Chapter 3. France at Last


Gilbert H. Crawford
Thomas H. Ellett
John J. Hyland



FRANCE at last! With what mingled feelings did we first see the land of history and battle, of beauty and destruction; of courage and suffering!

Calais was reached on the afternoon of the 14th April, 1918. The 302nd Engineers, being the first regiment of the 77th Division to sail overseas, has thus the honor of being the first National Army regiment to reach France. Calais, the forlorn, at that time but recently relieved f or a brief spell from the menace of capture by the Hun; nightly bombed by the most powerful infernal machines of the air; peopled by the soldiers of a dozen nations; presented a sorry appearance to us as we marched through.

Ruined houses, ruined industry, stared at us from all sides; anxiety was on every face. The only life seemed to be in the little band of old French territorials, who bugled the Regiment to a British "rest camp." Their bugling was continuous, and one marveled how they found breath to blow, until it was seen that the ranks of buglers alternated -only the drummers were steadily at work.

"Rest camp" sounded like a haven of rest to us after the ocean voyage, the railroad trip across England, a cheerless night at Dover and a rough channel passage. Later, we found that the only rest in British rest camp lies in the name itself. But of them all, "Rest Camp No. 6 East" of Calais was the most dispiriting. It was a camp of small conical tents, pitched in the shifting sand on the outskirts of Calais. Compared with it, Camp Upton was a Paris. However, we were not to remain there long, for within thirty-six hours the British had issued to each man a gas mask, which he tested himself in a chamber of tear gas; a steel helmet (thereafter his constant companion), and a British rifle in exchange for his American rifle.

It may be well here to explain the particular mission of the 77th Division: In order to obtain British shipping for the transport of United States troops to France, our War department had agreed to place and train behind the British lines in Flanders, nine American divisions. The British were to act as advisers in the training of these divisions; were to supply and arm them with British rifles, and in turn could use these troops as a strategic reserve. Once trained, these divisions were to be at the disposal of the American high command (G. H. Q.), but if withdrawn from Flanders, were to be replaced by other divisions arriving in France. The 77th Division was the first American division to be so trained (as a division) behind the British front.

It is also interesting to note that at this time (April, 1918) it was proposed that the 77th Division should be made a "replacement division"; i. e., its organization as a single fighting unit was to be destroyed, and its officers and men used merely to replace losses in other divisions. Happily, fortune had in store for us a nobler fate, for had this plan been executed, our Regiment would doubtless have become a corps engineer regiment, and as such, would have missed its great opportunity to serve as an integral part of the combat branch of the American Army.

On the 16th April, 1918, the Regiment marched from the rest camp to entrain for its first trip on a French railroad. Those of us who had read Ian Hay's "The First Hundred Thousand", knew in imagination what we might expect to find in French troop trains. True to our anticipations, there were the little box cars, about half as long as an American box car, each marked "Hommes 40, Chevaux 8", which means that, for military travel, the cars are to be filled, nay, crammed, either with forty men or eight horses. Later we managed to get additional cars, so that it was necessary to carry only thirty men or six animals per car. But at first, lacking experience and "savoir faire", we followed the rule strictly, and suffered accordingly.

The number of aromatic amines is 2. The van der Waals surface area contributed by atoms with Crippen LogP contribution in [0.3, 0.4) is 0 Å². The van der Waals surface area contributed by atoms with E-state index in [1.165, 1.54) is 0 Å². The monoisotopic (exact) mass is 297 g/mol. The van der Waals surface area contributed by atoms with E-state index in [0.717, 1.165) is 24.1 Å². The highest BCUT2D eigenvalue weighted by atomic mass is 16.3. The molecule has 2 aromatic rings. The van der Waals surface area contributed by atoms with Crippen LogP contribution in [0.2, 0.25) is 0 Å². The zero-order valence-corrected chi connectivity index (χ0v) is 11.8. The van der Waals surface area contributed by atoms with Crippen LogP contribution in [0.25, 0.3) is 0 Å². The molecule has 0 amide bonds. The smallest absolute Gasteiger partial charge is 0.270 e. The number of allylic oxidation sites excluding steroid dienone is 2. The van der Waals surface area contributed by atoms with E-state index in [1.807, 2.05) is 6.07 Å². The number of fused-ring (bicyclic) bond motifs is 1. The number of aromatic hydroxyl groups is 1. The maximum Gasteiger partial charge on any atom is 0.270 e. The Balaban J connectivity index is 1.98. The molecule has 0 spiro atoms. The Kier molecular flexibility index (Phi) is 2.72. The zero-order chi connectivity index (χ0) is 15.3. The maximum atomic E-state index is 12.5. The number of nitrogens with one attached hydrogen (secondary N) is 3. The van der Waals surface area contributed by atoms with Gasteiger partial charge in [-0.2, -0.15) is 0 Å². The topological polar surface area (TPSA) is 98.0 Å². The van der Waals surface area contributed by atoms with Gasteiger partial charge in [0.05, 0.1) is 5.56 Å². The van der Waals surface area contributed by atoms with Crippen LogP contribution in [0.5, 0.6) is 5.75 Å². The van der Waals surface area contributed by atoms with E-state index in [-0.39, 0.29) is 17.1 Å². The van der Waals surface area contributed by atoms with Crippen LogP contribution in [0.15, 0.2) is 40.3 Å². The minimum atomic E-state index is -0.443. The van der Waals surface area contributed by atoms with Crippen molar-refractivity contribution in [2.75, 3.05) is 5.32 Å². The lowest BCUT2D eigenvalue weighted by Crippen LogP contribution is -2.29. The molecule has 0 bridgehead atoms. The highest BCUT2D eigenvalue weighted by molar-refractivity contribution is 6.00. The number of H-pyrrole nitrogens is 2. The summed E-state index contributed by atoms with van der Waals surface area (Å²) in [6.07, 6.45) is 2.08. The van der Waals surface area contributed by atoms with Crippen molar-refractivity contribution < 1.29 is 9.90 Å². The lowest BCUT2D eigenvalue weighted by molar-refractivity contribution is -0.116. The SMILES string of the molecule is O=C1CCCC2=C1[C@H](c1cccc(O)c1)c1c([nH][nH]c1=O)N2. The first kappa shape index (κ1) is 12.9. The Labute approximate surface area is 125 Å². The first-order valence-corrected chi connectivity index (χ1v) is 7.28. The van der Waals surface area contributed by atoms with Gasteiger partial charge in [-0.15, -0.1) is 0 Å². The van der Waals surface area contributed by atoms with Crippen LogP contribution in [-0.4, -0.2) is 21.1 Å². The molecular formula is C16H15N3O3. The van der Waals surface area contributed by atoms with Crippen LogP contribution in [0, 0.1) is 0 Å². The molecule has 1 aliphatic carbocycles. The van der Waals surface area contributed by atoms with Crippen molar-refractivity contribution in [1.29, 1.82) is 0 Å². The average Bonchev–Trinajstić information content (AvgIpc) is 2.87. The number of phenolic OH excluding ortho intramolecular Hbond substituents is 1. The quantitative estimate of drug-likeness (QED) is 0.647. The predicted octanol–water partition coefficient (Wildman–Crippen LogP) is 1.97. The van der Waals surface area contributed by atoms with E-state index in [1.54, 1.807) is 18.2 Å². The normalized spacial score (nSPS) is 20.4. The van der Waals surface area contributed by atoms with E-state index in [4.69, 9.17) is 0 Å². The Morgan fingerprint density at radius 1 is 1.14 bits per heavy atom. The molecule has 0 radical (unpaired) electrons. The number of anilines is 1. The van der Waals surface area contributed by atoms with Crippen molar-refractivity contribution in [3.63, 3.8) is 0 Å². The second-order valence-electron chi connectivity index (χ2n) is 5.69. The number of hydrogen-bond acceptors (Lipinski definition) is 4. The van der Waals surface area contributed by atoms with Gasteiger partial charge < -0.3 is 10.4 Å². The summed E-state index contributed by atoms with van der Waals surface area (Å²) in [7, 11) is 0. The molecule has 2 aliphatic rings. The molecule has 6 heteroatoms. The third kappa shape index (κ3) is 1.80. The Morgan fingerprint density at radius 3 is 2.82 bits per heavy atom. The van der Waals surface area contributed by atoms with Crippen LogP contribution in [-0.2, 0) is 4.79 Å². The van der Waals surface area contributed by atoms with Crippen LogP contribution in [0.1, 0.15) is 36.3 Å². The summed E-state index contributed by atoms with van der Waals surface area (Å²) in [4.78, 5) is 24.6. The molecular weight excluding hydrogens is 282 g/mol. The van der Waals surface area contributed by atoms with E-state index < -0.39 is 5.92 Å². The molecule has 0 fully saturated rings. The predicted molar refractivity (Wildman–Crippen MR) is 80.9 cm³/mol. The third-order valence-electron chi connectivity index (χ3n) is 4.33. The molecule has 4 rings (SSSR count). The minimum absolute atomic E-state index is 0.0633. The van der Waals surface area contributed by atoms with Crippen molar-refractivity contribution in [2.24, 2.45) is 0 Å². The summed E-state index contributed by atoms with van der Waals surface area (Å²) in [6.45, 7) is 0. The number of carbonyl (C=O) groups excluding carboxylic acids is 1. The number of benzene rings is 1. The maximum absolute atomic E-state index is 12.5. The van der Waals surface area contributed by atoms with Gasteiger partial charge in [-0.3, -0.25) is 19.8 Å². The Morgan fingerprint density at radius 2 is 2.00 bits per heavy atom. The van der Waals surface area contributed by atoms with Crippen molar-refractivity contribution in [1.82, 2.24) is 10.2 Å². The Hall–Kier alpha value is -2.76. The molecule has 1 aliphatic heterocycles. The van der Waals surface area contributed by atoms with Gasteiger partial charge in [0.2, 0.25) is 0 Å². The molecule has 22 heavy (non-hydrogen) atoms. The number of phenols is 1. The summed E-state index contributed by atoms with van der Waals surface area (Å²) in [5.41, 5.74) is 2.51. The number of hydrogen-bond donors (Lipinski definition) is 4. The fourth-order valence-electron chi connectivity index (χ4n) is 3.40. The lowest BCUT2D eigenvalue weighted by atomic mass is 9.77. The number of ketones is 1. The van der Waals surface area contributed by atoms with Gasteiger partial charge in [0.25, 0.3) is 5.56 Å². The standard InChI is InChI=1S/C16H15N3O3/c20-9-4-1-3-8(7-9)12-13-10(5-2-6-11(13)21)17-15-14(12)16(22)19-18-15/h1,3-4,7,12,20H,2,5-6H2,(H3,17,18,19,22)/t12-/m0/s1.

The first rail journey of the Regiment in France ended at Audruicq (Pas de Calais). Audruicq was a British rail-head (supply point) about seventeen kilometers southeast of Calais. From it the Regiment marched to its first French billets. It was a weary journey. Our men were not accustomed to long marches, because the extreme winter and the late spring at Camp Upton had offered no opportunity for such exercise.

The regimental headquarters staff and the First Battalion marched to Ruminghem, and the Second Battalion to Muncq-Nieur-let.

The incomparable British system was every-where apparent. We never ceased to marvel at the efficiency of the British rear organization. No matter what the fortune of battle at the front, the British service of supply (in the American Army called the "S. 0. S.") never failed. So it happened that, although the combat troops of many British divisions had been practically wiped out by the German offensive in Picardy during March, 1918, the British transport system had escaped practically intact. This fact was of particular interest to American troops, because our incoming troops depended upon this transport service for much of their fighting equipment.

The 77th Division Headquarters were at Eperlecques (Pas de Calais) as were also the headquarters of the 39th Division (British). This latter division had suffered very greatly in the March (1918) German offensive in Picardy, and its staff was placed at the disposal of the Americans for training the 77th Division. To each regiment of the 77th were attached several experienced British officers. The 302nd Engineers were fortunate in having assigned to them, as instructors, several splendid officers from the 13th Gloucestershire Regiment (Pioneers) and from the Royal -Engineers. These officers gave freely of their experience and skill, and were of the greatest assistance in bridging the difficult period of transition during the first few weeks after the Regiment's arrival in France.